Finally, over the last couple of years, with the evolution of technology, these timelines are becoming much shorter. I’ve had the opportunity of working together with some of these newer technologies that can provide results within 24 hours, which is absolutely astonishing and allows the physicians to make timely decisions and to make the best decision.
Q: In what other ways have new technologies improved precision medicine?
A: One of the other challenges is the sensitivity and specificity of the test. There is no perfect test and we have to make sure with confidence that the result the test brings us is right and not a false negative or a false positive. That was also a problem in the past, but I think that technology is getting better and better.
Another problem was the amount of tissue that was needed for the biopsy because again, in the not-so-distant past, we needed to provide a big piece of tumor to be able to perform all of these tests. Now these tests can be performed on a very small amount of tissue and soon we may be able to do that on one single cell, which is quite remarkable considering where we came from.
Then the last piece of the puzzle is that sometimes we identify driver mutations for which we don’t yet have treatments. The best and most recent example is the KRAS gene. We know that there are different mutant forms of KRAS, and they are not all identical and there are now treatments that can treat certain KRAS mutations but not others. We’ve known about KRAS for more than 30 years and have been trying to target it for the last 30, and yet we have not been able to come up with treatment until last year. That was when we developed the first treatment that targets KRAS, granted it only targets a certain mutation, specifically G12C. But soon I’m pretty confident that other treatments will become available for the other mutants. I hope that in the future we will be able to have targeted therapies for all these identified driver mutations.
“Some of these newer technologies can provide results within 24 hours, which is absolutely astonishing and allows the physicians to make timely decisions and to make the best decision.”
Q: Have there been any other recent advances related to developing treatments?
A: We are getting better at understanding not only the driver mutation but also the mechanism of resistance because all of these treatments work for a while and then they stop working. We’re now starting to understand why the treatment stops working and we have second- and third-generation treatments that can reverse this resistance. That is becoming critical because if you identify why the treatment fails and you have a backup plan, that will expand the patient’s life by a considerable amount of time. Sometimes now we can even prevent the development of resistance and this is the very exciting direction that I think the field is moving.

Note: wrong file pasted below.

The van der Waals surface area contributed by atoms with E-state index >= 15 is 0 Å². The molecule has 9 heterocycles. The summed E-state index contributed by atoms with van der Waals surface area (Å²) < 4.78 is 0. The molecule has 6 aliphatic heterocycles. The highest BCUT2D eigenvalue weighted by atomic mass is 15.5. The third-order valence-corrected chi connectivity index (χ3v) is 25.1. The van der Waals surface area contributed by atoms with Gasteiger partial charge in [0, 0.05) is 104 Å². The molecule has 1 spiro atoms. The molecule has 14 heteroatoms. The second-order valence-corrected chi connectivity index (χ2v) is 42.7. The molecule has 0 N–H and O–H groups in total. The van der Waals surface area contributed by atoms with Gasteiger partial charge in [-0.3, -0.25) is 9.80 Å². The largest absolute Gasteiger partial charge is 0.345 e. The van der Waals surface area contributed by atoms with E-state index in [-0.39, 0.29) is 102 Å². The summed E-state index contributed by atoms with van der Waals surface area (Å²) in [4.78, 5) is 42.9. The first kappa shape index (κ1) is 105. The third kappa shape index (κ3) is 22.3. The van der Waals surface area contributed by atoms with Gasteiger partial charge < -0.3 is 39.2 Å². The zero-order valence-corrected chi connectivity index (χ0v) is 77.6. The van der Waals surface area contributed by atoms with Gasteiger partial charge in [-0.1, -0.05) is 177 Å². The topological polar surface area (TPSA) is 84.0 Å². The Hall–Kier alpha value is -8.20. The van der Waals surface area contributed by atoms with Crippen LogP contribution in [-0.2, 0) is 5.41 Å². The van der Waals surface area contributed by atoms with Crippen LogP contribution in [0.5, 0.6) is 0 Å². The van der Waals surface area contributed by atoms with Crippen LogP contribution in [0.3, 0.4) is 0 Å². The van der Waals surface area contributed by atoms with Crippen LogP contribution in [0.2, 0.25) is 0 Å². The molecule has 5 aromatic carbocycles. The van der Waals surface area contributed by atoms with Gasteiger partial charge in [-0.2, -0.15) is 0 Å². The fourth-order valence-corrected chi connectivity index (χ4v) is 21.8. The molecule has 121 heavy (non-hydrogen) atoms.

Q: Can you explain the difference between first-, second-, and third-generation treatments?
A: Let’s take one example that is easy to understand. When we identified the activating mutation for EGFR and we came up with the first treatments that were targeting that mutation, erlotinib and gefitinib, those were remarkable drugs and they did result in improved survival compared to chemotherapy. However, resistance to these treatments is unavoidable— it happens 100 percent of the time. By performing additional biopsies and trying to molecularly characterize these resistant tumors, we identified other mutations, for example EGFR T790M. Then we generated a second generation of EGFR inhibitor that can potentially inhibit that T790M mutation and drugs like osimertinib that target the same gene, the EGFR, but they are more precise against certain variants of this mutation and they can work and treat cancers that have become resistant to the first-generation treatment. And now we have third-generation treatments and they are evolving daily; this is true not just for EGFR, but also for other mutations such as ALK and BRAF. It’s the result of relentless clinical research and partnership with industry and perfecting our cancer treatments every year.